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Aging Right at Home: Encouraging Older Men to Take Care of Their Health

Aging Right @ Home is a monthly blog series, answering your questions on providing care for individuals with disabilities, loved ones with dementia and older adults aging in place. If you have a question, please submit it to [email protected].

It’s not hard to notice, and the statistics confirm it: Women tend to live longer than men. U.S. Census data show that there are only half as many men over the age of 80 as women. Additionally, more than 80% of centenarians are women, and men in almost every country have a shorter life expectancy.

What explains this seeming paradox?

It is most likely a combination of factors. From a biology standpoint, gender-related differences in genes, hormones and the immune system make men more susceptible to inflammation, heart disease and high blood pressure. Behavioral differences exist as well. Men are more likely to smoke, consume more alcohol and take part in other risky behaviors. Attitudes toward health care is also a big contributing factor. Men are less likely than women to have regular doctor visits. Because men are more susceptible to health concerns, here are some key areas to address.

Talking to men about health matters.

If you have an older male family member or loved one, encourage them to make healthy lifestyle choices, such as eating well, giving up smoking, getting enough exercise and managing stress. It’s important to also talk about health care with them. Ask them how long it’s been since they saw a doctor. Research shows that many male patients underplay health problems during conversations with their doctor, but they may be more likely to be truthful and forthcoming with you. Help them stay on top of regular check-ups, including tests of blood pressure, cholesterol and blood sugar; screenings for prostate, colorectal and skin cancer; and vision and hearing tests. Discuss emotional health as well — health care includes mental health as well.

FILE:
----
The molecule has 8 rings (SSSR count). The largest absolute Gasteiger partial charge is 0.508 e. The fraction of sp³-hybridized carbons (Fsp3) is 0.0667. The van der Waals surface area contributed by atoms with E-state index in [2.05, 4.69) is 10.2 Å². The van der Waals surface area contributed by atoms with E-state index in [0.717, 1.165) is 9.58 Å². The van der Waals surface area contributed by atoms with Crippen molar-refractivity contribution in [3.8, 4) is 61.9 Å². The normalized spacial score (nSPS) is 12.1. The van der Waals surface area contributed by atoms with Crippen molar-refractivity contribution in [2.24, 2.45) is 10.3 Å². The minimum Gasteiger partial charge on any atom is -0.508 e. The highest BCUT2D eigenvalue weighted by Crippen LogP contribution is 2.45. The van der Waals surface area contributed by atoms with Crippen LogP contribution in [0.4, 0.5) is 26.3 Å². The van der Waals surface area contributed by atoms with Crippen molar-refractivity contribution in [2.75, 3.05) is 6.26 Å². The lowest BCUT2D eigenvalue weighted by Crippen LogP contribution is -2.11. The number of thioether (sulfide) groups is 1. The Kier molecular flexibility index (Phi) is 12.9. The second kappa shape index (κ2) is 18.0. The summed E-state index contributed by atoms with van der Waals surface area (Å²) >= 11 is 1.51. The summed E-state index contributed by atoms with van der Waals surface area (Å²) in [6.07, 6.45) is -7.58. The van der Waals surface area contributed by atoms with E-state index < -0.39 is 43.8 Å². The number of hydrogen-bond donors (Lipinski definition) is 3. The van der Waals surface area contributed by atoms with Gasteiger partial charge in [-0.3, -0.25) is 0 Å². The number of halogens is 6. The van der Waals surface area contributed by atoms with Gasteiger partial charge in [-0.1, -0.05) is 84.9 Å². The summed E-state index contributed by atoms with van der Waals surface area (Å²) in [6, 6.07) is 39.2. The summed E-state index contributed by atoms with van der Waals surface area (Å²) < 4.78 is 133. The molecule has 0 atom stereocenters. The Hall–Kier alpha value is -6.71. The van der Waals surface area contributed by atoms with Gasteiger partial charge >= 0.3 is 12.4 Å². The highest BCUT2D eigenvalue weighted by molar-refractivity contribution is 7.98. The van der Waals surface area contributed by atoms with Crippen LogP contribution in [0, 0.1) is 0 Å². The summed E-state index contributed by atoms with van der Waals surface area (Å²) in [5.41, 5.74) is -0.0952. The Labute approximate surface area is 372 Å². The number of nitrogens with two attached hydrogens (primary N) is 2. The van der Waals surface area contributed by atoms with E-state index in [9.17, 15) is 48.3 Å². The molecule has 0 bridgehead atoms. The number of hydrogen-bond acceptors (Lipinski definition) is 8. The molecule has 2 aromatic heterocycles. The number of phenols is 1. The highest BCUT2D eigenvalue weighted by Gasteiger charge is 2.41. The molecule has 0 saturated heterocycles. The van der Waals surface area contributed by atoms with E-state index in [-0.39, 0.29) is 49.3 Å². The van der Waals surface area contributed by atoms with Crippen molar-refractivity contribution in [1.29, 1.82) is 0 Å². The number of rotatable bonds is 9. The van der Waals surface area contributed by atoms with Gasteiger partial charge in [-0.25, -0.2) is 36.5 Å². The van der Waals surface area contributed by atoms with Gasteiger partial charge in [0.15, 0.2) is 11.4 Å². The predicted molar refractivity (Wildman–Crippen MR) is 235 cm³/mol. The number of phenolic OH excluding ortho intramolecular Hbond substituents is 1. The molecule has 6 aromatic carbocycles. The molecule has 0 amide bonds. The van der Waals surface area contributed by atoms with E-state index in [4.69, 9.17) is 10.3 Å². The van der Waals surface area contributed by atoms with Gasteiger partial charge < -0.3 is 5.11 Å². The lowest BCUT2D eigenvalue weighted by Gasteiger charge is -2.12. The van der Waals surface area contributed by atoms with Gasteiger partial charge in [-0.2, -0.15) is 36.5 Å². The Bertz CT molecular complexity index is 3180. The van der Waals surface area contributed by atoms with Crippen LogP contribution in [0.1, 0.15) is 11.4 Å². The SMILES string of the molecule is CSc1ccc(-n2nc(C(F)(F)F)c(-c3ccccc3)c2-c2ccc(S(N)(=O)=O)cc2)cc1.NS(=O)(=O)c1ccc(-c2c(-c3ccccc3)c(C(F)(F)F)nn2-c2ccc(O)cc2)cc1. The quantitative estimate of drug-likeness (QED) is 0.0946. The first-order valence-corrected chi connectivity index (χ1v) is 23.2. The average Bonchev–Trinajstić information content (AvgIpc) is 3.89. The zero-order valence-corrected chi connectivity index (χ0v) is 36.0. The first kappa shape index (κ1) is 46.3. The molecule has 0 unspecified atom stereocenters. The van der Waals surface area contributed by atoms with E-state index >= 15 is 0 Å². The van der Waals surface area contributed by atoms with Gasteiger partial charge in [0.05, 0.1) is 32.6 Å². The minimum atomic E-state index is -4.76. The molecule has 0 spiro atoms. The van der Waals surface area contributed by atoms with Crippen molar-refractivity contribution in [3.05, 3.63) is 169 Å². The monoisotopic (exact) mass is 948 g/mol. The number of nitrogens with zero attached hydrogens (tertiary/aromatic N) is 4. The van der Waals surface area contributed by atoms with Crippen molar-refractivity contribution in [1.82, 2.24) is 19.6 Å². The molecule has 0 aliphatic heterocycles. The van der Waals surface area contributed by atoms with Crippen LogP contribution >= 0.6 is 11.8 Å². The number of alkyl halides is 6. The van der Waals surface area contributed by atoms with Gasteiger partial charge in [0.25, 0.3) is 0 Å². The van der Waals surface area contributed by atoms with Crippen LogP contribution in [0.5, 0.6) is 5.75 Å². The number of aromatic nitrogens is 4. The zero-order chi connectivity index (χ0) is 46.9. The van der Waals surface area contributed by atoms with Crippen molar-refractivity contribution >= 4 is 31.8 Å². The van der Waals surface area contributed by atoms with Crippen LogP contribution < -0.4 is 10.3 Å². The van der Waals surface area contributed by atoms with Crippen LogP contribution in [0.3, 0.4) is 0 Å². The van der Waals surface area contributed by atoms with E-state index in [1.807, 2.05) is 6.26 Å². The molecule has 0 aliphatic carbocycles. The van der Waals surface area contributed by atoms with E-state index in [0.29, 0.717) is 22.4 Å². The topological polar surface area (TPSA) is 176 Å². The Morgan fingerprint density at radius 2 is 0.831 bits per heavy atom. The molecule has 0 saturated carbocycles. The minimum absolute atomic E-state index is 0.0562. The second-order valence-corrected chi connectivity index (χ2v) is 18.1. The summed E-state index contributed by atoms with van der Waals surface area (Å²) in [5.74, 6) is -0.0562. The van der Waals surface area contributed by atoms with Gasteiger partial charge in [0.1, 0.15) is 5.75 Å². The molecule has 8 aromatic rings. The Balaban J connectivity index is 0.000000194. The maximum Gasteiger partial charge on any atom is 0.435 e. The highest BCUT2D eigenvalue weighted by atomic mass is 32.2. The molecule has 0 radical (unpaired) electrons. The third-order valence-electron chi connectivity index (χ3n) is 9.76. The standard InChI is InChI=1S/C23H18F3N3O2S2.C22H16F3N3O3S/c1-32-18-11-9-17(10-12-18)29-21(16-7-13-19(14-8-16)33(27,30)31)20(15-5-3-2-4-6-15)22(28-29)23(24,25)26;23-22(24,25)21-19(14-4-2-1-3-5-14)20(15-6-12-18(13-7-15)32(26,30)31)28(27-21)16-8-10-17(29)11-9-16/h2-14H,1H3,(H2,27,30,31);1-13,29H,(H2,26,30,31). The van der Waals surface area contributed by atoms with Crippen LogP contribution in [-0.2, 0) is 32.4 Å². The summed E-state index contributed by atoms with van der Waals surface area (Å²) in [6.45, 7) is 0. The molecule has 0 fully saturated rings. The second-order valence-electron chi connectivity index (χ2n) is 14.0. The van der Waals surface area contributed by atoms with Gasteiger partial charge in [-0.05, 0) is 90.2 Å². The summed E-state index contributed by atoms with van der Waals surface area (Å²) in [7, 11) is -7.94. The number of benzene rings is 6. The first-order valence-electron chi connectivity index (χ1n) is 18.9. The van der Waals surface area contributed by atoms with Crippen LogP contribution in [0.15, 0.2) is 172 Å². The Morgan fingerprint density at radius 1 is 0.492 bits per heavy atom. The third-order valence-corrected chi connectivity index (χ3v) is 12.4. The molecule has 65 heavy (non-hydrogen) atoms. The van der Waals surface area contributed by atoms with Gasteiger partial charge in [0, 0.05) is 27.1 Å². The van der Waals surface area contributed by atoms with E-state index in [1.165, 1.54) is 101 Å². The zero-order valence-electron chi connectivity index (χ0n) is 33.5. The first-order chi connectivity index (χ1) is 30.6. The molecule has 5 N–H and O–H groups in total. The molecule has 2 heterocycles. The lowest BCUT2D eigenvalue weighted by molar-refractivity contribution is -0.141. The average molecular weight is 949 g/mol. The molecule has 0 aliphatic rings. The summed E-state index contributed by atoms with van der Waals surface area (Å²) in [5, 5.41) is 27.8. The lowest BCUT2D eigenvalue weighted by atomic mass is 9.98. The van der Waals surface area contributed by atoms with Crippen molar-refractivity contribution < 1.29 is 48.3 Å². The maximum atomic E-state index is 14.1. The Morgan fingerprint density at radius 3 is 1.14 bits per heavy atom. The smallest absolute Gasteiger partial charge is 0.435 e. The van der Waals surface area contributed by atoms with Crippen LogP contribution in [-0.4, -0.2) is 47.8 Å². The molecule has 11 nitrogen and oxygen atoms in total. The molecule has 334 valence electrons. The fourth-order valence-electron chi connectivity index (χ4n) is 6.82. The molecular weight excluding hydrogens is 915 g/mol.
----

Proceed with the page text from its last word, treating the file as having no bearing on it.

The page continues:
Care support at home for older men.

Most senior men prefer to age in place in their own homes, but health challenges may make that unsafe without assistance. They may avoid asking for help from family members — or they might require a lot of help and feel bad about it. Professional in-home caregivers provide assistance with personal care, prepare nutritious meals, and transport clients to medical appointments and exercise opportunities.

If you or your loved one is looking for support, at home senior care providers, such as Right at Home, will carefully match caregivers with clients. Having professional support can be of benefit in a variety of ways — from companionship that wards off loneliness to an extra focus in senior health. Right at Home care experts work with families to support the needs of senior loved ones and family caregivers alike. Contact me today and ask for a care consultation or let me know if I’m able to provide any other assistance to you and your family.

Your neighbor, and Owner/President of Right at Home of Northern Virginia,
Phillip Turner, CDP, CSA

Each month readers can submit questions to Phillip Turner (CSA, CDP), the Owner and Executive Director of Right At Home Northern Virginia, one of the area’s largest and longest-serving providers of in-home senior care.

As a Certified Senior Advisor (CSA) and a Certified Dementia Practitioner (CDP), Phillip is passionate about providing individualized care, enthusiastic management services and collaborating with other health care providers. If you have a question, please submit it to [email protected].  

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